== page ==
Muskoka Sees Slowing Sales, But Prices Are Starting to Soar
Summer’s already feeling hot, but home values in Muskoka might be even hotter.
While sales in the the region appear to be slowing, desirable property types are seeing price hikes as an influx of new listings emerges.
According to new data from the Canadian Real Estate Association (CREA), residential non-waterfront sales activity recorded through the MLS System for the Lakelands region totaled 508 units in May, a 33.9% decrease from that same period in 2021.
Comparably, waterfront properties numbered 150 units in May of 2022, a 44.9% decrease from this same period the previous year.
“Our housing market is playing out like many others in the province, with sales activity down from last year’s May record but more new listings returning to the market,” said Chuck Murney, President of the Lakelands Association of Realtors.
Ross Halloran – Broker and Senior VP Sales, Halloran & Associates, Sotheby’s International Realty Canada – agrees with Murney, but with one caveat.
“The next four weeks will confirm whether this is a temporary market adjustment or full-blown crash,” he says. “Historically, most waterfront sales occur from mid-April to mid-July, followed by a brief summer pause that usually picks up steam again in late summer (mid- to late August) right through the secondary peak fall season until the end of October.”
On a year-to-date basis, residential non-waterfront sales totaled 2,326 units over a five-month period; that’s a 27.3% decrease from the same timeframe in 2021. Conversely, waterfront sales experienced a greater downward trend with a 48.4% decrease in 2021 – that’s 473 units sold over those five months.
“Again, low supply and a cooling of buyer demand equals [a] lower number of transactions” Halloran explains.
Last month, the median price for non-waterfront properties hit $750,000, up 15.4% from May of 2021. Furthermore, the year-to-date median price was $790,000, a sizeable 21.5% increase from the first five months in 2021.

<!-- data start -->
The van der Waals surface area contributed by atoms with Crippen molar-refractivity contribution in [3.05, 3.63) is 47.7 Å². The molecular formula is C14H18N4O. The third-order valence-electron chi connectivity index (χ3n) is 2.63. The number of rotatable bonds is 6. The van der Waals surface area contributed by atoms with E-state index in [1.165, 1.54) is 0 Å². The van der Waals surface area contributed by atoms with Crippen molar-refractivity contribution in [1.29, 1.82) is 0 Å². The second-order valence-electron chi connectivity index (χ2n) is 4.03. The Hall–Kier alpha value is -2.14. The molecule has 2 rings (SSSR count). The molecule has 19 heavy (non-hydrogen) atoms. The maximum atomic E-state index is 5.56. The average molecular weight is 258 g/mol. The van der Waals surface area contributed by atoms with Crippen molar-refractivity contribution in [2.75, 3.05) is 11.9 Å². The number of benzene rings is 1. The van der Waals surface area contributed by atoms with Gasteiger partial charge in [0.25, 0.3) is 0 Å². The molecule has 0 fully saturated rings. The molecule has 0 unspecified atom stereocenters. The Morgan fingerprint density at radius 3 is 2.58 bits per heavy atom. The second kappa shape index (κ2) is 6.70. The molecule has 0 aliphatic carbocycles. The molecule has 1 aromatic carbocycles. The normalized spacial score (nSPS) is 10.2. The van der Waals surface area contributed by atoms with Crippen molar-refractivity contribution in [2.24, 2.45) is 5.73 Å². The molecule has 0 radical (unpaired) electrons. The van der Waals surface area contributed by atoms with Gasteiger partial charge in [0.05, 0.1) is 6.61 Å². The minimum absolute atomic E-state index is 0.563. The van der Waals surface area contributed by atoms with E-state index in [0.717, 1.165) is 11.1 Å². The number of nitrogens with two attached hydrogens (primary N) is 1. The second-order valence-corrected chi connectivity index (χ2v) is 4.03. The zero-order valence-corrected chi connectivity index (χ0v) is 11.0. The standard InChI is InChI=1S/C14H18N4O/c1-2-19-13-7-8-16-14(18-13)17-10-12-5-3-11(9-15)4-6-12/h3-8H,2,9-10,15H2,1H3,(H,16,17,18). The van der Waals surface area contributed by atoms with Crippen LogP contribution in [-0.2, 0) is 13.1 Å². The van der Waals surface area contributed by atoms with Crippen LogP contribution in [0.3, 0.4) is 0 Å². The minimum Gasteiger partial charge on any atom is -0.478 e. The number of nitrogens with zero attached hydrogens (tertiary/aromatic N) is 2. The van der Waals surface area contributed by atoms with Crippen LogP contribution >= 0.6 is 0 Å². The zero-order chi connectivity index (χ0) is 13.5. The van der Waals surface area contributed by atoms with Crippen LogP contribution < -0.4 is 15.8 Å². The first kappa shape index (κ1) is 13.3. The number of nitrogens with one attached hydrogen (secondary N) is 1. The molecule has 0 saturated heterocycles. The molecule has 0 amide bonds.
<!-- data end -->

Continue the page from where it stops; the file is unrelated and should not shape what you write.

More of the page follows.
Comparably, waterfront properties saw their median price increase 4% from May of 2021, hitting $1,037,501.
“[We’re seeing] an approximate drop by 14% from April’s year-to-date median pricing, which further supports [a] transition to a more balanced market of inventory supply and buyer demand,” says Halloran.
Meanwhile, the year-to-date median price was $1,150,000 — a significant 23.7% increase from January through May 2021.
“[This is] a troubling modest increase given the low supply, and [it’s] a clear indicator of a softening or pause in buyer demand, along with more buyer pressure for lower average-list to final-sell-price ratios. ([The percentage] of ‘list price and above’ final sold prices are gradually decreasing to former 2018/2019 levels, where average sold prices were – and are now – approximately 95% of ask prices).”
The total dollar value of all non-waterfront sales totaled $436.1 million in May of 2022, a 23% decline from the previous year. Dropping sharply at 33.9% from 2021, the total dollar value of waterfront sales was $225.8 million in May of this year — a “natural extension of fewer transactions at descending median values,” according to Halloran.
The MLS Home Price Index (HPI) — which tracks price trends more accurately than can be done using average or median price measures — highlights the benchmark price for single-family homes was $833,600, an increase of 16.9% year-over-year. Townhouses/row units experienced a sizeable gain of 20.4%, putting prices at $662,100. Apartments showed the largest increase, up 23.3% from this time last year; the benchmark was $542,000.
“Low supply was still impacting average or median price measures in May, which are now gradually coming down in response to higher interest rates and a long-overdue gradual increase in supply inventory,” says Halloran. “[For example], an approximate increase from 25% of historic, lowest-ever inventory levels observed in April, up to approximately 50% of historic inventory levels trending a month later in May.”
Potential cottage buyers should take note: in terms of competition, the waters are cooling. But when it comes to prices, you’d best be prepared for the heat.
This article was produced in partnership with STOREYS Custom Studio.